Siteny Thierry Randrianasolo-Niaiko is one of Madagascar’s most accomplished public figures

Siteny Thierry Randrianasolo-Niaiko is one of Madagascar’s most accomplished public figures. The businessman, politician and sports administrator was elected in May this year as president of the African Judo Union, the highest governing body for the combat sport in Africa.
A successful businessman, Randrianasolo-Niaiko’s interests have spanned telecom distribution and the media. He is the founder of Siteny Distribution – one of the largest wholesale distributors of Airtel products in Madagascar. He is also the founder of TV Plus of Toliara, a Free-To-Air (FTA) television station in the island nation.
As a sports administrator, Randrianasolo-Niaiko has served as president of the Malagasy Olympic Committee, president of the Malagasy Judo Federation and chairman of the African Judo Union.
Finally, as a politician and technocrat, he is a member of parliament in the National Assembly of Madagascar.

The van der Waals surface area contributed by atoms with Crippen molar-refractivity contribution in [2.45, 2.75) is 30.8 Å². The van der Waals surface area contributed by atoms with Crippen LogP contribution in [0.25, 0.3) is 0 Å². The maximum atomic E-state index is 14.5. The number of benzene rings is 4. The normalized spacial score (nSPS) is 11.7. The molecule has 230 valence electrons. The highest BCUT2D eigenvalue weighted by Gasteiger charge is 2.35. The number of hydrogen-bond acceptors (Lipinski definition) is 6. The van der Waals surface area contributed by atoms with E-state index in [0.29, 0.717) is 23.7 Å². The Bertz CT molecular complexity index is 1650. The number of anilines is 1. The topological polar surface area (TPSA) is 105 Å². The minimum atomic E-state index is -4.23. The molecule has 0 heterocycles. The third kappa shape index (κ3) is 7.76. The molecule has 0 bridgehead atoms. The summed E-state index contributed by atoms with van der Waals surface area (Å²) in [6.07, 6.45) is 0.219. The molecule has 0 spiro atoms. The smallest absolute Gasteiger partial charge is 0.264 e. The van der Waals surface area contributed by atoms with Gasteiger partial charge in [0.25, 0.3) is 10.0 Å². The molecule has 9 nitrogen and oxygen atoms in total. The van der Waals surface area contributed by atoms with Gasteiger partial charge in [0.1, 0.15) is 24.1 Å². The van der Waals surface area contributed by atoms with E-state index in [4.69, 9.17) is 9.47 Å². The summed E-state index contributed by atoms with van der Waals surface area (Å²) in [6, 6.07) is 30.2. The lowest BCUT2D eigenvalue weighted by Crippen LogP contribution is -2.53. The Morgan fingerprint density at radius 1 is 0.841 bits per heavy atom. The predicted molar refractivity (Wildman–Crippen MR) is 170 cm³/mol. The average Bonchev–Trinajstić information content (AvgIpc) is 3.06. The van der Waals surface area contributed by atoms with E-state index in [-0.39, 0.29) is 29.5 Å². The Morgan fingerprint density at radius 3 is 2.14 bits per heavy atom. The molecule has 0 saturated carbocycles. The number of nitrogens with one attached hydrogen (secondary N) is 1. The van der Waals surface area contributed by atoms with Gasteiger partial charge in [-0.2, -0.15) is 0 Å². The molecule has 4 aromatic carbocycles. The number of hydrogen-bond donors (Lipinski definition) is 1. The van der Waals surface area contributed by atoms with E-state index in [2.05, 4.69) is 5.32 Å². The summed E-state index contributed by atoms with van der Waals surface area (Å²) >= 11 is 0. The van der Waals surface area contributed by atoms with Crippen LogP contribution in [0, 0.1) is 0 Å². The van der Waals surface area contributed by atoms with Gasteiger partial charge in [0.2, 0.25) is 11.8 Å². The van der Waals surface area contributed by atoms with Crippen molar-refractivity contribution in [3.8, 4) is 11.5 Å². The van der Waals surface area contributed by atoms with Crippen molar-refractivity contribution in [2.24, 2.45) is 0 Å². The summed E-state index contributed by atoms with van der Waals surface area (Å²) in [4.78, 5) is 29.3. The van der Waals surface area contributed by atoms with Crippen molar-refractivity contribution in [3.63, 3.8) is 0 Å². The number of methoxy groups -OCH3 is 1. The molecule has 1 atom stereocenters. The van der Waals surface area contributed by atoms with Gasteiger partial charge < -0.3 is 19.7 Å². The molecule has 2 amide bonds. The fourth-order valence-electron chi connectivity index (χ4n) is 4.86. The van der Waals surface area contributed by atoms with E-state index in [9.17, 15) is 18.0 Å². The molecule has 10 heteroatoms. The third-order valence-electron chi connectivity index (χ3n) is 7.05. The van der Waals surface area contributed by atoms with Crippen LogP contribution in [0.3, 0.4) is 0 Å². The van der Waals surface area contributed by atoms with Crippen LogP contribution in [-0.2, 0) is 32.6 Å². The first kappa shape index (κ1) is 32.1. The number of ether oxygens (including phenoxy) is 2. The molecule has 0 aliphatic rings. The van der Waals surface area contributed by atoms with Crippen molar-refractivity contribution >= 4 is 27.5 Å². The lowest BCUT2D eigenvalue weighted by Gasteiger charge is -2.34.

Randrianasolo-Niaiko recently spoke with Billionaires.Africa Editor-In-Chief Mfonobong Nsehe about his ambitions for the African Judo Union and his hope to attract more corporate sponsors to its activities. Seeding the historical values of judo into the hearts and minds of African youths, he believes, is a means for ensuring peace and economic and social prosperity on the continent.
— What ignited your interest in judo? What makes the combat sport so exiting and why should more Africans practice judo?
— I joined my first judo club when I was 13 years old. At the time, martial arts were just starting to make their way, and were becoming quite popular in Madagascar. Managing school and training was the first real challenge I felt in life. I learned to organize myself and reconcile between school and judo. My parents’ encouragements were instrumental all throughout my judo career. They considered judo to be an excellent way to instill important values such as a love for one’s family, oneself, and one’s country. My father used to say that judo is much, much more than a sport – it helps to develop self-confidence and respect.
Judo has played a formative role in my professional life and was a core driver of my success in business and politics. The competitive nature of judo is one of the most characteristic features of the sport. The objective of judo is to either throw or take your opponent to the ground. It teaches you about human-to-human interaction, how to engage, brotherhood… I strongly encourage my fellow Africans to practice judo. It is a tool for social development.